• BPF (Berkeley Packet Filter) has gained support for generic iterators, making it easier to create loops in BPF programs. Additionally, the filling of the log buffer in problem rotation mode has been implemented, which is detected by the code verifier.
  • A new virtual file system, /sys/kernel/tracing/touched_functions, has been added. It allows determining all kernel functions available for tracing and attaching BPF programs.
  • Another interesting addition is the implementation of LoongArch architecture support (in addition to ARM, AArch64, i386, x86_64, s390, RISC-V, and MIPS) in the minimal standard C library.
  • As mentioned earlier, support for hibernation mode has been added for RISC-V architecture-based systems. Support for the Svnapot extension has also been included, which allows grouping 4K-sized memory pages to create larger memory pages.
  • The amd-pstate driver has added support for Guided Autonomous Mode, where the processor frequency is automatically selected but cannot exceed the specified range.

Disk subsystem and files

  • There aren’t many changes here, but among them, there are quite significant ones. For example, XFS has added changes necessary for implementing online scrub filesystem check.
  • Additionally, Ext4 has simplified the organization of journaling with the introduction of data=journal.
  • Furthermore, in Btrfs, the code for filesystem check has been rewritten, utilizing scrub_stripe, supporting RAID56 check, and performing approximately 10% faster. The performance of directory journaling has been improved by eliminating index traversal during journaling, resulting in a fourfold reduction in the time taken for fsync execution.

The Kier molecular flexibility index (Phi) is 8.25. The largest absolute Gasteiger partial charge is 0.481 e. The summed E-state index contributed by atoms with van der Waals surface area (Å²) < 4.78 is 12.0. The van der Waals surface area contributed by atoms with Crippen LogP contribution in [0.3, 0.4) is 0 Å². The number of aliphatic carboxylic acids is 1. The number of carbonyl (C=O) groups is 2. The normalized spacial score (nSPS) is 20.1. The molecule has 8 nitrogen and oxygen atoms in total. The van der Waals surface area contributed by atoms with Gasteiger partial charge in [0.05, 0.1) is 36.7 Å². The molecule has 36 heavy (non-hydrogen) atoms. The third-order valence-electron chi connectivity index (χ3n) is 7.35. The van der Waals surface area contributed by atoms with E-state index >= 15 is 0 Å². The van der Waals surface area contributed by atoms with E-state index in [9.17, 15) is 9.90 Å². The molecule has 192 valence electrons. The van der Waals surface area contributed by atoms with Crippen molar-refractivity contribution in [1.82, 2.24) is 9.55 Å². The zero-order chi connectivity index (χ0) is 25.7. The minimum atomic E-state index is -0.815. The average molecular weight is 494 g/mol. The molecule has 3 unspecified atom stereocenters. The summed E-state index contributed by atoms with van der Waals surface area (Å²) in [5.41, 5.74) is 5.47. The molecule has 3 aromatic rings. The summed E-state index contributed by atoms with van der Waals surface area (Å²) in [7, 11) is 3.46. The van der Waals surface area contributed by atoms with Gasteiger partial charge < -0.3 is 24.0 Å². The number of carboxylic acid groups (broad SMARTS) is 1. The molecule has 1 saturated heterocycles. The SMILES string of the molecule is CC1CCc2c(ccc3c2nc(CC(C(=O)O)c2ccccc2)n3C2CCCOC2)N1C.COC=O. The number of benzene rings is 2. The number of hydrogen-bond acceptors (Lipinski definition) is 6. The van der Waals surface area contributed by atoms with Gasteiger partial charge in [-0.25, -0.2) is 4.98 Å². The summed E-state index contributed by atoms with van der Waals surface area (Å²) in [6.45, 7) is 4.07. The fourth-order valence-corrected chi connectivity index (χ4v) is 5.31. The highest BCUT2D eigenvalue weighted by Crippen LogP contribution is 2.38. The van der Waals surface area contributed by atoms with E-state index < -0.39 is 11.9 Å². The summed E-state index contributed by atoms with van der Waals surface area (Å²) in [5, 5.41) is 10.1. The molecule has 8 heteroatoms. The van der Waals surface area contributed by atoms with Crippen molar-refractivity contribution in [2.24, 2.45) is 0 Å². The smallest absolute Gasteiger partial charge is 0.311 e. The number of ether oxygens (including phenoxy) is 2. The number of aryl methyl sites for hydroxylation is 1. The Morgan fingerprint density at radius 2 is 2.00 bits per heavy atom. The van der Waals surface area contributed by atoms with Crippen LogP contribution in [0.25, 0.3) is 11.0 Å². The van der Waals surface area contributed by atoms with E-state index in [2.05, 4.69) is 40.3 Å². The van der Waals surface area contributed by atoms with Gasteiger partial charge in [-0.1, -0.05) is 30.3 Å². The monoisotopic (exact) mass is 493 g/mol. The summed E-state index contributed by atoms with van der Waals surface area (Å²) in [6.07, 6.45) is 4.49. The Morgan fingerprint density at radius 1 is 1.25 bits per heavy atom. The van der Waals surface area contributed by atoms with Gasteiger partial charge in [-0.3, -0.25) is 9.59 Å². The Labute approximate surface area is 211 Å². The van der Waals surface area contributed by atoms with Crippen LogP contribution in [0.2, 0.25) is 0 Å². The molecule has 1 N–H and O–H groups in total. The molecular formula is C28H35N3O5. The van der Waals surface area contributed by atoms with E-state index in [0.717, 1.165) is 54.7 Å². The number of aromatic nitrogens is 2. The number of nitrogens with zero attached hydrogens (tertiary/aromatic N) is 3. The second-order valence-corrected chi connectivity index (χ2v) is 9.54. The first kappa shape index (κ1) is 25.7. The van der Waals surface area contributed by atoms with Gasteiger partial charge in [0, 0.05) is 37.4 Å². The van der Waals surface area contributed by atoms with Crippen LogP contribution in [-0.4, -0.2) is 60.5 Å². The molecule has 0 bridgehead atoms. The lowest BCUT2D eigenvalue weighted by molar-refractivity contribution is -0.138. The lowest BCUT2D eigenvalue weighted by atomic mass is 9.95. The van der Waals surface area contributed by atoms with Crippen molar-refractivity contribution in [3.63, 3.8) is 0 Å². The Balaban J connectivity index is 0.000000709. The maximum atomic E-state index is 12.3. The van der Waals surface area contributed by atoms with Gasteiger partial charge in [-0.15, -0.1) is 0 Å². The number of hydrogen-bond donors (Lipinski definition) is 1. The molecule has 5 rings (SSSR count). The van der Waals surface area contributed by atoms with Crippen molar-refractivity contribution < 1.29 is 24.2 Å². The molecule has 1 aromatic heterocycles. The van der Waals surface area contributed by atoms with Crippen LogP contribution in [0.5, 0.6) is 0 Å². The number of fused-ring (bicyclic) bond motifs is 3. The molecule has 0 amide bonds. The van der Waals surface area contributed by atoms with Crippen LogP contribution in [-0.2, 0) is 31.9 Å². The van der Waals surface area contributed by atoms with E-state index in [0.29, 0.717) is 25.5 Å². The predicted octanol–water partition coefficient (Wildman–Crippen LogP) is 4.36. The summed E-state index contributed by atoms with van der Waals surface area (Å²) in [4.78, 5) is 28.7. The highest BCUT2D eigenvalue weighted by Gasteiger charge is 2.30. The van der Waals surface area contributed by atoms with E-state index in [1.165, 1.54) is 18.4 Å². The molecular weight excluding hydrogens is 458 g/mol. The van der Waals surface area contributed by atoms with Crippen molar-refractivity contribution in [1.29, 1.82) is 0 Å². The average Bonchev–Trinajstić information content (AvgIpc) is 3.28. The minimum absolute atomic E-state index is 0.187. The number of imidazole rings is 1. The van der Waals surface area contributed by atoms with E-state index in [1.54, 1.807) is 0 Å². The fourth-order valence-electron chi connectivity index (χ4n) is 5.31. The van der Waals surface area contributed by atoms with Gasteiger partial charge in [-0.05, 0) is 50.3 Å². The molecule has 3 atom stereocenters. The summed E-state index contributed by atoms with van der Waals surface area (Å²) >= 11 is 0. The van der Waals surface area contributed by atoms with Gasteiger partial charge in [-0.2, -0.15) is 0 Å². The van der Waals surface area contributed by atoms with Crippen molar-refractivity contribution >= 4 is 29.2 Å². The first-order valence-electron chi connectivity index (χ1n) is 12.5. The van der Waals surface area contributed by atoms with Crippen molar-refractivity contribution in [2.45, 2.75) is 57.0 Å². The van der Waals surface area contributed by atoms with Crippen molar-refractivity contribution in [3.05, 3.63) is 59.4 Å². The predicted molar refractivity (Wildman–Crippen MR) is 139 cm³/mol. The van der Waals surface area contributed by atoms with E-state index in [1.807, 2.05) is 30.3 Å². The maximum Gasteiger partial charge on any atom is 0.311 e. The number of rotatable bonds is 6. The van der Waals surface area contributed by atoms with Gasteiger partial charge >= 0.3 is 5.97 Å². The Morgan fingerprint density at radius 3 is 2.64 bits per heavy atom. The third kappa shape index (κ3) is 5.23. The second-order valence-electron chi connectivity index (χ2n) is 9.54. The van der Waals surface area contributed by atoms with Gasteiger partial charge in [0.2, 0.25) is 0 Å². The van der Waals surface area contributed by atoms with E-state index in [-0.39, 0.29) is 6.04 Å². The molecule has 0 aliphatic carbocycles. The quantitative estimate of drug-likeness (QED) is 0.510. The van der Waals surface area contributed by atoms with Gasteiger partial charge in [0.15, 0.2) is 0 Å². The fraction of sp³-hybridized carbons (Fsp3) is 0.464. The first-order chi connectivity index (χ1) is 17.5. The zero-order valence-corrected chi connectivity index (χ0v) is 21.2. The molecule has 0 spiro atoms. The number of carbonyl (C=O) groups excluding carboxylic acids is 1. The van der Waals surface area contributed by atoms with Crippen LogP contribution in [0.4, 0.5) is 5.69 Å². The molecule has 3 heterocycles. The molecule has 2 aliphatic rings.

• As for the F2FS file system, it now supports zoned block devices with zone sizes that are not a power of two.


  • Among other changes, the implementation of a universal software interface for managing LED indicators on network switches or network cards is noteworthy. The DeviceTree data structure has separate fields added for associating LED indicators with devices.
  • Additionally, an API based on Netlink has been added for controlling the operation of LEDs on network switches or cards.
  • Support for schedulers in the SCTP protocol has been introduced to achieve fair bandwidth distribution between streams (Fair Capacity Scheduler) and fair queue filling considering weight coefficients (Weighted Fair Queueing Scheduler).


  • In the new kernel version, disabling and unloading the SELinux module during runtime is prohibited. Disabling SELinux can now only be done during the initial boot stage by passing the “selinux=0” parameter on the kernel command line.
  • Hyper-V hypercalls support has also been added for PCI device passthrough to guest systems with Hyper-V drivers.
  • Additionally, a framework has been implemented to offload SMCCC (Secure Monitor Call Calling Conventions) request handling to user space.
  • Furthermore, the keyring “.machine” now includes a mode that allows only keys signed by a trusted certificate authority known to the system.

As always, a libre version of the kernel, 6.4 – Linux-libre 6.4-gnu, has been released, which is stripped of any components or code sections containing non-free components. Here is a link to the Linux-libre 6.4-gnu kernel.


That’s all for now. If you have already updated, please share how it went. Were there any issues? If so, what were they specifically?

In case you have found a mistake in the text, please send a message to the author by selecting the mistake and pressing Ctrl-Enter.

#Linux #Kernel #Features #Whats #Changed #Release

Related Posts